Farm Futures, with 14 U.S. farmers in tow, came to South Africa six days ago to begin a two-week tour of agriculture tour in this beautiful, rugged country. With the passing of the beloved Nelson Mandela last Thursday evening, our trip somehow morphed into something much larger.
It's not often you find yourself at the crossroads of history.
Having said that, very few of us were thinking about Mandela when we arrived here. When I asked one of the farmers if he had an opinion, he said not really; The goal of this trip was always focused on the country's farming and agriculture.
Yet, no discussion of South Africa would be complete without recognizing the person aptly identified here as "the father of the country."
Since his death announcement we have seen little emotion from the people we've met, other than a very sad song the wait staff sang to us yesterday. I guess that's because our tour has been mostly to rural areas, with visits to grain and cattle farms, a mango farm and big game preserves. We have been isolated in rugged bush country with no newspapers and little internet connection.
The people we've talked to mostly go about their business, until you ask them how they feel.
"I am sad," one of our safari guides told me last night. "Mandela came to our village two years ago. He stayed at my son's school all day."
A quick education
Most of us didn't know much about Mandela or South Africa before we got here, but we are learning fast. Here is a vastly oversimplified recount of history. The cultural and racial conflict here actually began over 300 years ago when the Dutch established a trading center at the southern tip of the continent, later called Cape Town. Dutch settlers, known as Boers (Dutch for farmer), gradually expanded north and east, facing bloody conflicts with African tribes such as Zulu and Xhosa, Mandela's ancestral tribe.
When the European settlers weren't fighting African tribes, they were fighting each other; Boers and other Europeans fought the English over South Africa's gold and diamond deposits in the Anglo-Boer war.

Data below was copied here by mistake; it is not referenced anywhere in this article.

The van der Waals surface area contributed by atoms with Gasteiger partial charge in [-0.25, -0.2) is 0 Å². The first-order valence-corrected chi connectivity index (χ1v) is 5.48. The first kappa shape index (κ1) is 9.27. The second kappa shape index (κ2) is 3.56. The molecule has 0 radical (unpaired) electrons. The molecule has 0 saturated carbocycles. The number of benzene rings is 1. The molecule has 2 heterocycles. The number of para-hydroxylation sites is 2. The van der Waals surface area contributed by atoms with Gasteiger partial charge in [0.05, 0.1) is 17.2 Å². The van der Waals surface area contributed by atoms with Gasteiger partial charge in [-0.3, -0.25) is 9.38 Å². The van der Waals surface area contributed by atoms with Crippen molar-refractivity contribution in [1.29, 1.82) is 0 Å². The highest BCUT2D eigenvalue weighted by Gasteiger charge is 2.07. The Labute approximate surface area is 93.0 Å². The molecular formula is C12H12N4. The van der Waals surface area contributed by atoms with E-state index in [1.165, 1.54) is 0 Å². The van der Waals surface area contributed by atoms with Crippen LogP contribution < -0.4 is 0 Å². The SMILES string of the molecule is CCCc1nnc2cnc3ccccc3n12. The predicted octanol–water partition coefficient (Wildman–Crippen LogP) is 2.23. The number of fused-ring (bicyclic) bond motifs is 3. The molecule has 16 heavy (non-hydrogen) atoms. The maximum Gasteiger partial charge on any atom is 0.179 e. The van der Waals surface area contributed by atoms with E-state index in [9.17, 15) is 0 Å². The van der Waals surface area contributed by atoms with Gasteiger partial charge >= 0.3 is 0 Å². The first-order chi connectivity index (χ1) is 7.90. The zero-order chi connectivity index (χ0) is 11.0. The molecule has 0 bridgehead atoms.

In the early 1900s, laws were put in place to separate whites and blacks – the beginning of 'apartheid.' Apartheid regulated people's movements about the country. In 1948, the white-dominated National Party was elected to power and strengthened further its racial segregation policies begun under Dutch and British colonial rule.
In the '50s Mandela rose to prominence as part of the African National Congress and became a thorn in the side of government leaders. In 1962 he was sentenced to life in prison for conspiracy. He was set free 27 years later and helped pave the way for Democracy in South Africa. He won the Nobel peace prize in 1993 and was elected the first black president of the nation in 1994, focusing on poverty relief and racial reconciliation.
His rise to power, and more importantly, his positive message of forgiveness, restoration and faith in humanity, likely saved this fractured country from a bloody revolution.
Despite Mandela's achievement this country, unfortunately, still faces monumental problems, some which will never be solved. Mandela's vision of a racially unified country remains elusive. Of its 52 million citizens 79% are of African heritage; 9% are white (European heritage), 9% are 'colored' (the official South African term for those who are neither black nor white); and 3% are 'other.' The country has a 40% unemployment rate; only 6 million actually pay taxes. Another 14 million are on welfare. HIV is a scourge on the land.
Politically the African National Congress is still at the helm, but it's not the ANC that Nelson Mandela envisioned 20 years ago, says Manuela Daniel, of Pretoria. "He once said a fish rots from the head down. It's the same in government. 95% of our municipalities are bankrupt. Many people have been put in to positions of leadership simply because of quota systems. The ANC does not know how to create jobs.
"The current government leadership has turned the country into a social welfare state and it's convenient for them, because that is how they get their votes," she adds. "The big man is gone, and there is no one to replace him."
The frustration over government policy often boils over in accusations of racism. People here outwardly use the words, 'us' and 'them' in describing pro-white or pro-black political issues. It's a shame, because it puts walls up that prevent solutions. We're well aware of those walls, even in our own country.
"I could care less if you're black, white or purple, but as soon as someone who is white like me criticizes the government, I'm a racist," says Daniel, who is of Portuguese ancestry.
On the surface, people get along just fine here. They seem happy. On the streets, in the shops, and at every place we've been, color is not an issue. But we've been in high country since Mandela's death, far from cities like Pretoria or Johannesburg. We're headed for Cape Town tomorrow. We'll soon have a much better understanding of how this affects the nation.
For better or worse, the court of public opinion will soon weigh in on Mandela's legacy.
"I'd be very surprised if Mandela's death has any impact on the relationship between whites and blacks in this country," says Daniel.
The world will soon find out.